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California Denounces Unnecessary Surgery on Intersex Children

California Senator Scott Wiener
California Senator Scott Wiener

A resolution adopted by the state doesn't have the force of law but does send a message, and California is the first state to take such a stand.

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The California State Legislature has officially condemned -- although not banned -- the practice of performing surgeries to change the reproductive anatomy of intersex children, unless the child's physical health is at risk.

"This resolution recognizes that California's intersex community is a part of our state's diversity and should be embraced," said its author, State Sen. Scott Wiener, in a press release. "Physicians should not immediately seek to 'correct' how people are born through irreversible surgeries, unless they are medically necessary. These surgeries can have significant negative impacts on people's lives, particularly if the gender chosen by the physician and parents is different from the child's ultimate gender identity. I am proud that the California Legislature understands that intersex people deserve the right to identify with the gender of their choosing, and not have that decision be made for them before they are able to consent."

The San Francisco-based legislator's resolution, approved Tuesday, notes that "being born intersex is not a flaw or shortcoming," but surgeries on intersex people "are often performed before a child can even speak or stand, meaning the intersex individual is excluded from the decision whether to undergo these irreversible procedures."

The resolution doesn't have the force of law but is intended to send a message to physicians, and California is the first state to take such a stand. The measure is not aimed at surgery for anomalies that threaten a child's health, but its supporters point out that surgery or hormone treatment for children born intersex is often not medically necessary. "We look forward to bringing the message of [the resolution to the medical community to ensure ethical, compassionate care for this vulnerable, vibrant population," said Kimberly Zieselman, executive director of interACT, an organization that advocates for the rights of intersex children and supported the measure, in the press release.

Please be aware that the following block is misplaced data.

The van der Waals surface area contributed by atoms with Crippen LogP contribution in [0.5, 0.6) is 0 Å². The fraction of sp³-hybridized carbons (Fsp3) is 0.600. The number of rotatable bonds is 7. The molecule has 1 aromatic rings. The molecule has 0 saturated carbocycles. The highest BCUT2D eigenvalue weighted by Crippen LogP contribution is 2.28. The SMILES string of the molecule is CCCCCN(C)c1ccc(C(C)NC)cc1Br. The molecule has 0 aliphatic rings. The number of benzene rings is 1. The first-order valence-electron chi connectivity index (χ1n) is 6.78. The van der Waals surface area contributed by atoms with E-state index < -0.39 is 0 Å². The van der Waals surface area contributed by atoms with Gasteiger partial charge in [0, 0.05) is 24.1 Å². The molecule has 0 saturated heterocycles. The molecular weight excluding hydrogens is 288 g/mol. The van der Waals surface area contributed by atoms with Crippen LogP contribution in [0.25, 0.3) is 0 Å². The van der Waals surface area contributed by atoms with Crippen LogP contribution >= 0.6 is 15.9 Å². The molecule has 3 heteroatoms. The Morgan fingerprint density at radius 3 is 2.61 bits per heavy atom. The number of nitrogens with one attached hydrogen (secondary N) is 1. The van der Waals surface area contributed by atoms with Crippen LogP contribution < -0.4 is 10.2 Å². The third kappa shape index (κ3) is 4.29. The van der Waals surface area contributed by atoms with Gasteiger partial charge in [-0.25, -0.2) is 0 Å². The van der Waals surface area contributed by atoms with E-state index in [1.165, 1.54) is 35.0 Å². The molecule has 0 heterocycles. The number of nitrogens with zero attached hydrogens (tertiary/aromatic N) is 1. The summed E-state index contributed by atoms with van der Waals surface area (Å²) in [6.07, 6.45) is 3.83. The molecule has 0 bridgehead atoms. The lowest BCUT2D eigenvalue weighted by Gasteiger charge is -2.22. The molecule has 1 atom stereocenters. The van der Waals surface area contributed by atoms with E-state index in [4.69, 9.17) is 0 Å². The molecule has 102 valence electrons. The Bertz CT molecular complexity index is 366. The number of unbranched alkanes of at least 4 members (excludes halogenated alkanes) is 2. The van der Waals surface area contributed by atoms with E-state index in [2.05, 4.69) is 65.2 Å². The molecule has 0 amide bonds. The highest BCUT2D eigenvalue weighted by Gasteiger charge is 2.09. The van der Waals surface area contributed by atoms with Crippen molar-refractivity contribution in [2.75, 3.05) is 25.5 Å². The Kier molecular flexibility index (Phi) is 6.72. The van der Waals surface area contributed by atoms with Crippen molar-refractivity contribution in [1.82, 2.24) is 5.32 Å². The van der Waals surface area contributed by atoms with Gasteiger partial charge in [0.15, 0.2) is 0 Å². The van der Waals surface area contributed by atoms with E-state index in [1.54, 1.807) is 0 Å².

"California's leadership on the protection of intersex children's rights is not only an expression of solidarity and dignity, but a reminder that doctors take an oath do no harm," Kyle Knight, a Human Rights Watch researcher who has written about intersex issues, said in a statement to NBC News. "Medical professional associations should draw a hard line saying that unless surgery is medically necessary, intersex children have the right to grow up and participate in the decision to undergo surgical procedures."

The measure, Senate Continuing Resolution 110, was also supported by Equality California, the Gay and Lesbian Medical Association, the Children's Advocacy Institute, the Trevor Project, Lambda Legal, the National Center for Lesbian Rights, the American Civil Liberties Union, and other groups.

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Trudy Ring

Trudy Ring is The Advocate’s senior politics editor and copy chief. She has been a reporter and editor for daily newspapers and LGBTQ+ weeklies/monthlies, trade magazines, and reference books. She is a political junkie who thinks even the wonkiest details are fascinating, and she always loves to see political candidates who are groundbreaking in some way. She enjoys writing about other topics as well, including religion (she’s interested in what people believe and why), literature, theater, and film. Trudy is a proud “old movie weirdo” and loves the Hollywood films of the 1930s and ’40s above all others. Other interests include classic rock music (Bruce Springsteen rules!) and history. Oh, and she was a Jeopardy! contestant back in 1998 and won two games. Not up there with Amy Schneider, but Trudy still takes pride in this achievement.
Trudy Ring is The Advocate’s senior politics editor and copy chief. She has been a reporter and editor for daily newspapers and LGBTQ+ weeklies/monthlies, trade magazines, and reference books. She is a political junkie who thinks even the wonkiest details are fascinating, and she always loves to see political candidates who are groundbreaking in some way. She enjoys writing about other topics as well, including religion (she’s interested in what people believe and why), literature, theater, and film. Trudy is a proud “old movie weirdo” and loves the Hollywood films of the 1930s and ’40s above all others. Other interests include classic rock music (Bruce Springsteen rules!) and history. Oh, and she was a Jeopardy! contestant back in 1998 and won two games. Not up there with Amy Schneider, but Trudy still takes pride in this achievement.